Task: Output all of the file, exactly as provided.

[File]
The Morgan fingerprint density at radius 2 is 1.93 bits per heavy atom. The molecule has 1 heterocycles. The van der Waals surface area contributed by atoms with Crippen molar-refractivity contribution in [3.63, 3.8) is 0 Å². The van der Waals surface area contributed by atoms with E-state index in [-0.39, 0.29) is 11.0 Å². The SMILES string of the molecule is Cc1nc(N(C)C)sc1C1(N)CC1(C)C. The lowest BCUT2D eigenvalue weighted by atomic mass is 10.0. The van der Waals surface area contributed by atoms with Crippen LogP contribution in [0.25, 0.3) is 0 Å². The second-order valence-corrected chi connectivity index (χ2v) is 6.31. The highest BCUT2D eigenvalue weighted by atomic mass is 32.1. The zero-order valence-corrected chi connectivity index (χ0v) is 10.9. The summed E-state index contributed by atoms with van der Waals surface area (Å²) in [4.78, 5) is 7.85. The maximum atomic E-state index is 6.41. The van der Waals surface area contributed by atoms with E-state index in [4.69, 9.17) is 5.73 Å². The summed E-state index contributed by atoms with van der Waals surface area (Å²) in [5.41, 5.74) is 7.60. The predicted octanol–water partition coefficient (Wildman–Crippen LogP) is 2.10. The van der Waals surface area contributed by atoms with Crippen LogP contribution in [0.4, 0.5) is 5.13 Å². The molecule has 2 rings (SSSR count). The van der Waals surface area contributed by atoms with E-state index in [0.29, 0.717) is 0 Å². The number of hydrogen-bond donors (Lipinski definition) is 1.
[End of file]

The Morgan fingerprint density at radius 2 is 1.93 bits per heavy atom. The molecule has 1 heterocycles. The van der Waals surface area contributed by atoms with Crippen molar-refractivity contribution in [3.63, 3.8) is 0 Å². The van der Waals surface area contributed by atoms with E-state index in [-0.39, 0.29) is 11.0 Å². The SMILES string of the molecule is Cc1nc(N(C)C)sc1C1(N)CC1(C)C. The lowest BCUT2D eigenvalue weighted by atomic mass is 10.0. The van der Waals surface area contributed by atoms with Crippen LogP contribution in [0.25, 0.3) is 0 Å². The second-order valence-corrected chi connectivity index (χ2v) is 6.31. The highest BCUT2D eigenvalue weighted by atomic mass is 32.1. The zero-order valence-corrected chi connectivity index (χ0v) is 10.9. The summed E-state index contributed by atoms with van der Waals surface area (Å²) in [4.78, 5) is 7.85. The maximum atomic E-state index is 6.41. The van der Waals surface area contributed by atoms with E-state index in [4.69, 9.17) is 5.73 Å². The summed E-state index contributed by atoms with van der Waals surface area (Å²) in [5.41, 5.74) is 7.60. The predicted octanol–water partition coefficient (Wildman–Crippen LogP) is 2.10. The van der Waals surface area contributed by atoms with Crippen LogP contribution in [0.4, 0.5) is 5.13 Å². The molecule has 2 rings (SSSR count). The van der Waals surface area contributed by atoms with E-state index in [0.29, 0.717) is 0 Å². The number of hydrogen-bond donors (Lipinski definition) is 1.